Some of the most advanced brewing techniques I picked up was because I took the time to understand the basics of brewing beer…

Early in my quest to learn how to brew, I realized that brewing beer was all about converting malt sugars into alcohol… and knowing that there are different types of sugars, understanding sugars would become an important topic to understand and master…

This lead me to realize the difference between grains that need to be mashed and those that need to be steeped… and today I want to talk about how to do this right plus an advanced brewing technique even all grain brewers can learn from…

Malts like crystal and dark roasted malts were easy to identify… but some specialty malts were confusing specially when you see extract brewers steep them all the time…

Malts like Munich malt or Brown malt for example are used by extract brewers all the time… some know what they are doing, but just like when I got started I know many don’t know what they are doing when steeping these kinds of grains…

… and it all boils down to understanding malt sugars…

See, grains that need to be mashed are grains that have starches and not sugars… barley grain has starches, not sugars… specialty grains have sugars because they have been through a process that converts the starches into sugars inside the grain (what would otherwise happen during the mash)…

So when extract brewers steep grains like brown malt, they are taking a chance of whether or not starch to sugar conversion happens during the ‘steep’, which would technically turn it into a partial mash…

See steeping is normally done at temperatures between 150 and 160 F, while mashing is done at temperatures between 140 F and 160 F… for all intents and purposes we’ll just say it is around the same temperature…

So what’s the difference?

Mashing is the term used to describe the conversion of starch into sugar…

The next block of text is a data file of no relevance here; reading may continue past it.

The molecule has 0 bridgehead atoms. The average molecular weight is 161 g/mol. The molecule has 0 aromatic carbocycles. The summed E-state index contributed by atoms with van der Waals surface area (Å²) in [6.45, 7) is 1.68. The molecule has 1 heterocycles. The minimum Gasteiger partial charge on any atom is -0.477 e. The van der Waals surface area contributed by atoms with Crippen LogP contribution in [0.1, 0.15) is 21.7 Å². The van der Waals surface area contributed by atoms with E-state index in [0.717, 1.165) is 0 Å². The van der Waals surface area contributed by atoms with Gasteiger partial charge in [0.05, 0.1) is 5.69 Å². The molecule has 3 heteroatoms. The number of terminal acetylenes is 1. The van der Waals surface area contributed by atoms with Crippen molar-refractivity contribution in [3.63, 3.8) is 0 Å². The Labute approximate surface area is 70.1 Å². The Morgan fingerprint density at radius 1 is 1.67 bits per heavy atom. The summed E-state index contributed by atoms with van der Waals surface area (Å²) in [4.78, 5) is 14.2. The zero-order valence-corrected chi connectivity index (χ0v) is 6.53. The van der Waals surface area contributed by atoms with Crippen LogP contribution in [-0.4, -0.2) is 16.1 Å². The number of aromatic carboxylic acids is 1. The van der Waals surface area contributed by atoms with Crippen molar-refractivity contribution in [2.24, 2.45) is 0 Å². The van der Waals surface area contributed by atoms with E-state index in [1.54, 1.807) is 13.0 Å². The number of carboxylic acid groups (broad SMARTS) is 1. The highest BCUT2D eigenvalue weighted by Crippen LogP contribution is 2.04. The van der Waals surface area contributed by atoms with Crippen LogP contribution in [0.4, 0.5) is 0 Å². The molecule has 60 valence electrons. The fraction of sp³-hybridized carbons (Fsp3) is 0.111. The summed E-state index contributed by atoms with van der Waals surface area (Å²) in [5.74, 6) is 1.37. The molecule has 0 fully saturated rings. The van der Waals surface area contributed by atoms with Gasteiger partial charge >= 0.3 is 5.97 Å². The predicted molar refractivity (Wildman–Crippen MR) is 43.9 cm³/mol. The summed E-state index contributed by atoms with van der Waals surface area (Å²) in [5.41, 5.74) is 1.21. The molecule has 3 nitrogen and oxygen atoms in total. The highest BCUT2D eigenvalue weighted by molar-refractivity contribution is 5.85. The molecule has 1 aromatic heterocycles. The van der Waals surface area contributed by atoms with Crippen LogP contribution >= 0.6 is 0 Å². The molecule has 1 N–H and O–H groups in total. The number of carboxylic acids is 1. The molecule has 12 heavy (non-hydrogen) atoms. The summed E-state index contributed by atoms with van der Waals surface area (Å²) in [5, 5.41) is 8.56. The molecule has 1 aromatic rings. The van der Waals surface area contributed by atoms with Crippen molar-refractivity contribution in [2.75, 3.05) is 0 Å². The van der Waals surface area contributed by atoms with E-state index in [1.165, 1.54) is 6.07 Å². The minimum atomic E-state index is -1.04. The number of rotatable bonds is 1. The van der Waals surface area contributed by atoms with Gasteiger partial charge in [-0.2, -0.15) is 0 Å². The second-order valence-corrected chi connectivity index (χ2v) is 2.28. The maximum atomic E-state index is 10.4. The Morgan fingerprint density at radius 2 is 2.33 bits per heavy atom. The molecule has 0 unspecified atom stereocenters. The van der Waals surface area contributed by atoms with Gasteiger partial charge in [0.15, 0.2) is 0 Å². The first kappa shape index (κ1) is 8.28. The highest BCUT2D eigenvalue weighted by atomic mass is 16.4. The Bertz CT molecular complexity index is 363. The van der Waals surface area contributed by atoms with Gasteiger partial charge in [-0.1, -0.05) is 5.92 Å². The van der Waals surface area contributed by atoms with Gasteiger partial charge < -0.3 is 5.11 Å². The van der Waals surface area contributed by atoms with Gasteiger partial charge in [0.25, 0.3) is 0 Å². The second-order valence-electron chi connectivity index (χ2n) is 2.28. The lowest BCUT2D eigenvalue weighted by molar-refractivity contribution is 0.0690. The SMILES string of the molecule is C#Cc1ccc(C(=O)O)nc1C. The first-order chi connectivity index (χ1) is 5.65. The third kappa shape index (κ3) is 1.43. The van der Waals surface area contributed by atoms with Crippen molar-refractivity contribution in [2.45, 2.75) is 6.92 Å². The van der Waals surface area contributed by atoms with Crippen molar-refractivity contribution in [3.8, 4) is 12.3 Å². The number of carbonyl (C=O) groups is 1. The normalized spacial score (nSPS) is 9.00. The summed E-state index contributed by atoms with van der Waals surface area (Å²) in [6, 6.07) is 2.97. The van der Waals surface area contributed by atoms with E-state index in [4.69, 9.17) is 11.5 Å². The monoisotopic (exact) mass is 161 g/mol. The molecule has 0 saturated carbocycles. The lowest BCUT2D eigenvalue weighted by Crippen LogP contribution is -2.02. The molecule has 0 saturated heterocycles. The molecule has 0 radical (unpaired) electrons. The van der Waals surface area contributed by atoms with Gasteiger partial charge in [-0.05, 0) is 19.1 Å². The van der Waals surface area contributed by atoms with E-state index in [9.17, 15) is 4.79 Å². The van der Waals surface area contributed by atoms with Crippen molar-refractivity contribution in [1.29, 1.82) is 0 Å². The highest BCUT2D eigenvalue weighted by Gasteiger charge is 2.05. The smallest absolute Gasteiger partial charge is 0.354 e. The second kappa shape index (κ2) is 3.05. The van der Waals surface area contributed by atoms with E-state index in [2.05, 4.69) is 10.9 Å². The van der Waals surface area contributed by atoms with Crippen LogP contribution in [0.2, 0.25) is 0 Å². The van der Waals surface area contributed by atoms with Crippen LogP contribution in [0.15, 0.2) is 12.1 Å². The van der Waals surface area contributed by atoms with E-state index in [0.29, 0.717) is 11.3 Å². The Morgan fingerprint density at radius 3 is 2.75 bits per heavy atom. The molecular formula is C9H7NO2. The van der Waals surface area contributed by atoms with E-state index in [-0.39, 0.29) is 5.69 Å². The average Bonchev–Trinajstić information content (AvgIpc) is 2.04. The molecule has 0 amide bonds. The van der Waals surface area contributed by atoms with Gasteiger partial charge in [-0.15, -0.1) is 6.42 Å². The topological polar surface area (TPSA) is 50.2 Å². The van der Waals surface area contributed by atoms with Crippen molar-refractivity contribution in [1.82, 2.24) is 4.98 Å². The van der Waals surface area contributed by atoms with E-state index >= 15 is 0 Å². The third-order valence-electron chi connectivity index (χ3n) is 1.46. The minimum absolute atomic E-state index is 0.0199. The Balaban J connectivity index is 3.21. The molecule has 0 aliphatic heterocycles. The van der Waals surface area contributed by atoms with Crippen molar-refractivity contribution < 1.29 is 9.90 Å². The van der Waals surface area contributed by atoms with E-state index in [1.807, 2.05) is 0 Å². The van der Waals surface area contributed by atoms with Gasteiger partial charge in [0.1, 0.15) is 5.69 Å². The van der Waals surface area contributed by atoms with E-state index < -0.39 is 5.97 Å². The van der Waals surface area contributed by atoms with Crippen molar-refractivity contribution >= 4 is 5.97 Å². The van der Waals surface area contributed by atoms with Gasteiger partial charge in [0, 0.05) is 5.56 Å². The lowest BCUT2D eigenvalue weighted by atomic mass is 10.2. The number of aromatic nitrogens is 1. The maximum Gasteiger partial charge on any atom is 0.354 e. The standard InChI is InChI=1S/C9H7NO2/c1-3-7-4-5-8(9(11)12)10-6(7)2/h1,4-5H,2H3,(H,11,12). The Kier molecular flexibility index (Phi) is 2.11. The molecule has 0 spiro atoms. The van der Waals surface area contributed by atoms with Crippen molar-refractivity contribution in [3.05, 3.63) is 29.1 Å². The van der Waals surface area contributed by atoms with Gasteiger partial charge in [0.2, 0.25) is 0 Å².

Since specialty grains already have sugars and no starches, then no conversion happens and steeping is what we call it…

All the other grains that have starches, will need to go through a mash… which appears to be the same as steeping grains…

… and it is, except there are these little things called enzymes, which are responsible for cutting down starches down into sugars… and these enzymes are found in grains which need to be mashed…

So malts like brown malt need enzymes to convert starch into sugar…

Now, here’s where it gets tricky… in order for enzymes to work, you need to have water with the right amount of minerals like Calcium, and alkalinity depending on the grains… the enzymes need to be sufficient and need to be in contact with the grains long enough to convert the starch into sugar…

Malts like brown malt and Munich have gone through a process that destroys many of their enzymes, though they have enough to self convert if the right conditions are present…

So when an extract brewer steeps one of these malts, they are really taking a chance of whether or not they are converting the starch into sugar and may end up with starches in their beer…

The right way to ‘steep’ malts like Munich and Brown malt is to use some pale malt along with it (about 25% of the brown malt would be more than enough)… the reason is pale malt has a lot of enzymes and it will ensure full starch to sugar conversion, which again would technically turn the steep into a mash…

… and what’s important to understand here is that you are ‘borrowing’ enzymes from one malt to convert the starches of another.

That’s what adjunct brewing relies on… rice doesn’t have enzymes, but it has starches… and those starches are converted into sugar using the enzymes of the barley…

You can do a lot of cool things with enzymes once you understand what they do and how they work…

In fact if you feel like your extract beers usually finish with a high final gravity, it’s because extract has a lot of dextrins… and you can in fact mix in your extract with water, throw some pale malt (grains) and mash the grains to change those dextrins into simple or more fermentable sugars…

Cheers!


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